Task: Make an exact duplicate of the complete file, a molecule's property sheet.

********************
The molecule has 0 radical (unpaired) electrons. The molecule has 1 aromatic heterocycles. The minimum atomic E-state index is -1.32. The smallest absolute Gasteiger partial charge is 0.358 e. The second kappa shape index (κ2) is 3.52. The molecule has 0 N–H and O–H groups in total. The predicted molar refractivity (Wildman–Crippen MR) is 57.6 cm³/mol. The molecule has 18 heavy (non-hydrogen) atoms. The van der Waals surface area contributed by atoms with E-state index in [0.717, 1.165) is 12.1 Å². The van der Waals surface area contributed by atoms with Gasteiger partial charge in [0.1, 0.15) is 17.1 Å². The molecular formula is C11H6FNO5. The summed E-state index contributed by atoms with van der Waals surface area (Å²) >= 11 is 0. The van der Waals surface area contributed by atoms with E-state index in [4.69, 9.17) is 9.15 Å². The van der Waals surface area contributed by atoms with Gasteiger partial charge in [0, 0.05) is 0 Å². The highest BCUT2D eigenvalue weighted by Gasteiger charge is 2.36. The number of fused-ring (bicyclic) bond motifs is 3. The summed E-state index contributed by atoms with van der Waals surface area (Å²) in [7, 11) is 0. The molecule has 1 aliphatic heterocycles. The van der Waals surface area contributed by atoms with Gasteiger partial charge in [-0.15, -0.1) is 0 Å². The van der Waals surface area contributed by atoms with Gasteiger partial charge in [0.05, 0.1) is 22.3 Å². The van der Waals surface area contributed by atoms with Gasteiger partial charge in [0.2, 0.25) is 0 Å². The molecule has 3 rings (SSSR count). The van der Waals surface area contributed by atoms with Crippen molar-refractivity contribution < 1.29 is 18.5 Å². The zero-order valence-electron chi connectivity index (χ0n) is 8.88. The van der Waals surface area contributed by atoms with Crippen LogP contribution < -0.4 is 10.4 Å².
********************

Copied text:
The molecule has 0 radical (unpaired) electrons. The molecule has 1 aromatic heterocycles. The minimum atomic E-state index is -1.32. The smallest absolute Gasteiger partial charge is 0.358 e. The second kappa shape index (κ2) is 3.52. The molecule has 0 N–H and O–H groups in total. The predicted molar refractivity (Wildman–Crippen MR) is 57.6 cm³/mol. The molecule has 18 heavy (non-hydrogen) atoms. The van der Waals surface area contributed by atoms with E-state index in [0.717, 1.165) is 12.1 Å². The van der Waals surface area contributed by atoms with Gasteiger partial charge in [0.1, 0.15) is 17.1 Å². The molecular formula is C11H6FNO5. The summed E-state index contributed by atoms with van der Waals surface area (Å²) >= 11 is 0. The van der Waals surface area contributed by atoms with E-state index in [4.69, 9.17) is 9.15 Å². The van der Waals surface area contributed by atoms with Gasteiger partial charge in [0, 0.05) is 0 Å². The highest BCUT2D eigenvalue weighted by Gasteiger charge is 2.36. The number of fused-ring (bicyclic) bond motifs is 3. The summed E-state index contributed by atoms with van der Waals surface area (Å²) in [7, 11) is 0. The molecule has 1 aliphatic heterocycles. The van der Waals surface area contributed by atoms with Gasteiger partial charge in [-0.15, -0.1) is 0 Å². The van der Waals surface area contributed by atoms with Gasteiger partial charge in [0.05, 0.1) is 22.3 Å². The van der Waals surface area contributed by atoms with Gasteiger partial charge in [0.2, 0.25) is 0 Å². The molecule has 3 rings (SSSR count). The van der Waals surface area contributed by atoms with Crippen molar-refractivity contribution < 1.29 is 18.5 Å². The zero-order valence-electron chi connectivity index (χ0n) is 8.88. The van der Waals surface area contributed by atoms with Crippen LogP contribution < -0.4 is 10.4 Å².